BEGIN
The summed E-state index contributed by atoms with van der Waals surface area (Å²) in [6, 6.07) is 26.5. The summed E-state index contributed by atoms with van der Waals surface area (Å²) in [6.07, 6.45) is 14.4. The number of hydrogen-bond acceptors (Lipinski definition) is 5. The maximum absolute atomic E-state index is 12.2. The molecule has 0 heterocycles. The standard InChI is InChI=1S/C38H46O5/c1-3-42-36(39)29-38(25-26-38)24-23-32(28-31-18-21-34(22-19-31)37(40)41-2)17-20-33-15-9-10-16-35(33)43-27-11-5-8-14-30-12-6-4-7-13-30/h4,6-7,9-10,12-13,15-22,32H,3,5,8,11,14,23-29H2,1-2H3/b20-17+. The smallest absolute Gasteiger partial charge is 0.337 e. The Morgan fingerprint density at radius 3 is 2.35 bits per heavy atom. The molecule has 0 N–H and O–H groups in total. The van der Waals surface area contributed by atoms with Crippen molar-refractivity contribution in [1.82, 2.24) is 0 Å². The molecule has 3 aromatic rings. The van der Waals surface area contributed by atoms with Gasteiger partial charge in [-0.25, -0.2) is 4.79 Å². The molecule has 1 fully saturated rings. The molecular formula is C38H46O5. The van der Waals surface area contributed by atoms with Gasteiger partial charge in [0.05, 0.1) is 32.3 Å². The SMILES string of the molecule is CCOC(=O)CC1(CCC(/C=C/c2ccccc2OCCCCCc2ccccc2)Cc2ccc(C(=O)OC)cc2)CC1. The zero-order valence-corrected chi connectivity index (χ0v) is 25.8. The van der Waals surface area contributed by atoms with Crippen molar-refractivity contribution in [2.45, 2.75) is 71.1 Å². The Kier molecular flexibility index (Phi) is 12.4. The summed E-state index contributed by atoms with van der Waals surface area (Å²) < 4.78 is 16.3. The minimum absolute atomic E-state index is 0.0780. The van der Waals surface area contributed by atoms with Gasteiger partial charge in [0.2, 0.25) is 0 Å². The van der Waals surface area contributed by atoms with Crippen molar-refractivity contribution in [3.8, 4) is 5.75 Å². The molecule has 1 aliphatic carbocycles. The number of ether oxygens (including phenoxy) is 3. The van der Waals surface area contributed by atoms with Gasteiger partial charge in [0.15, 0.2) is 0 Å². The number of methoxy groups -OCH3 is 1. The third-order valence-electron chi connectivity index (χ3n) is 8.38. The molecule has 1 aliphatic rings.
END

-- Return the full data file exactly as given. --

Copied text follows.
The summed E-state index contributed by atoms with van der Waals surface area (Å²) in [6, 6.07) is 26.5. The summed E-state index contributed by atoms with van der Waals surface area (Å²) in [6.07, 6.45) is 14.4. The number of hydrogen-bond acceptors (Lipinski definition) is 5. The maximum absolute atomic E-state index is 12.2. The molecule has 0 heterocycles. The standard InChI is InChI=1S/C38H46O5/c1-3-42-36(39)29-38(25-26-38)24-23-32(28-31-18-21-34(22-19-31)37(40)41-2)17-20-33-15-9-10-16-35(33)43-27-11-5-8-14-30-12-6-4-7-13-30/h4,6-7,9-10,12-13,15-22,32H,3,5,8,11,14,23-29H2,1-2H3/b20-17+. The smallest absolute Gasteiger partial charge is 0.337 e. The Morgan fingerprint density at radius 3 is 2.35 bits per heavy atom. The molecule has 0 N–H and O–H groups in total. The van der Waals surface area contributed by atoms with Crippen molar-refractivity contribution in [1.82, 2.24) is 0 Å². The molecule has 3 aromatic rings. The van der Waals surface area contributed by atoms with Gasteiger partial charge in [-0.25, -0.2) is 4.79 Å². The molecule has 1 fully saturated rings. The molecular formula is C38H46O5. The van der Waals surface area contributed by atoms with Gasteiger partial charge in [0.05, 0.1) is 32.3 Å². The SMILES string of the molecule is CCOC(=O)CC1(CCC(/C=C/c2ccccc2OCCCCCc2ccccc2)Cc2ccc(C(=O)OC)cc2)CC1. The zero-order valence-corrected chi connectivity index (χ0v) is 25.8. The van der Waals surface area contributed by atoms with Crippen molar-refractivity contribution in [2.45, 2.75) is 71.1 Å². The Kier molecular flexibility index (Phi) is 12.4. The summed E-state index contributed by atoms with van der Waals surface area (Å²) < 4.78 is 16.3. The minimum absolute atomic E-state index is 0.0780. The van der Waals surface area contributed by atoms with Gasteiger partial charge in [0.2, 0.25) is 0 Å². The van der Waals surface area contributed by atoms with Crippen molar-refractivity contribution in [3.8, 4) is 5.75 Å². The molecule has 1 aliphatic carbocycles. The number of ether oxygens (including phenoxy) is 3. The van der Waals surface area contributed by atoms with Gasteiger partial charge in [0.15, 0.2) is 0 Å². The number of methoxy groups -OCH3 is 1. The third-order valence-electron chi connectivity index (χ3n) is 8.38. The molecule has 1 aliphatic rings.